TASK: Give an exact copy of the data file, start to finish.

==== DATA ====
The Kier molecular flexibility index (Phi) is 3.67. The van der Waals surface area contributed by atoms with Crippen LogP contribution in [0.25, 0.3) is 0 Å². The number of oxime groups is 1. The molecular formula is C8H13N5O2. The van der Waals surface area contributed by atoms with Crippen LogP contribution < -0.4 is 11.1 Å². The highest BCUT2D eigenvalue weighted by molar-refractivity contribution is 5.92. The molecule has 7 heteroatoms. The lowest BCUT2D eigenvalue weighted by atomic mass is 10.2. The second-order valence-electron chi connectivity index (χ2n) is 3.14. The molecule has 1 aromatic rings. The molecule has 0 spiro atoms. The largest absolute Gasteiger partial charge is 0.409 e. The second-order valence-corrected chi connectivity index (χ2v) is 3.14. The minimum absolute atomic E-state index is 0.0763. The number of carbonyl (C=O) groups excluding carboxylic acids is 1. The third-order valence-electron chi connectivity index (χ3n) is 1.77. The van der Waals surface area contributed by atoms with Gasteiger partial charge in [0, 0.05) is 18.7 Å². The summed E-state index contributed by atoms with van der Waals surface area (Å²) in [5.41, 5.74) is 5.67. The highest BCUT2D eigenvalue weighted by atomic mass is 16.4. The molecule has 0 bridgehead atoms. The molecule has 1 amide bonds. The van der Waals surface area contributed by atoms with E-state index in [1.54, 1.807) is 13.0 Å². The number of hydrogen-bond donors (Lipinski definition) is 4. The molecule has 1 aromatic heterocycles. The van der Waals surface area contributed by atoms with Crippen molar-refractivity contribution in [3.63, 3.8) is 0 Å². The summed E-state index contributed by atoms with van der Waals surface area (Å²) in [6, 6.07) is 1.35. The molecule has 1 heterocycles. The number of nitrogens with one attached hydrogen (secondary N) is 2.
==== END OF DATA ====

The Kier molecular flexibility index (Phi) is 3.67. The van der Waals surface area contributed by atoms with Crippen LogP contribution in [0.25, 0.3) is 0 Å². The number of oxime groups is 1. The molecular formula is C8H13N5O2. The van der Waals surface area contributed by atoms with Crippen LogP contribution < -0.4 is 11.1 Å². The highest BCUT2D eigenvalue weighted by molar-refractivity contribution is 5.92. The molecule has 7 heteroatoms. The lowest BCUT2D eigenvalue weighted by atomic mass is 10.2. The second-order valence-electron chi connectivity index (χ2n) is 3.14. The molecule has 1 aromatic rings. The molecule has 0 spiro atoms. The largest absolute Gasteiger partial charge is 0.409 e. The second-order valence-corrected chi connectivity index (χ2v) is 3.14. The minimum absolute atomic E-state index is 0.0763. The number of carbonyl (C=O) groups excluding carboxylic acids is 1. The third-order valence-electron chi connectivity index (χ3n) is 1.77. The van der Waals surface area contributed by atoms with Gasteiger partial charge in [0, 0.05) is 18.7 Å². The summed E-state index contributed by atoms with van der Waals surface area (Å²) in [5.41, 5.74) is 5.67. The highest BCUT2D eigenvalue weighted by atomic mass is 16.4. The molecule has 0 bridgehead atoms. The molecule has 1 amide bonds. The van der Waals surface area contributed by atoms with E-state index in [1.54, 1.807) is 13.0 Å². The number of hydrogen-bond donors (Lipinski definition) is 4. The molecule has 1 aromatic heterocycles. The van der Waals surface area contributed by atoms with Crippen molar-refractivity contribution in [3.63, 3.8) is 0 Å². The summed E-state index contributed by atoms with van der Waals surface area (Å²) in [6, 6.07) is 1.35. The molecule has 1 heterocycles. The number of nitrogens with one attached hydrogen (secondary N) is 2.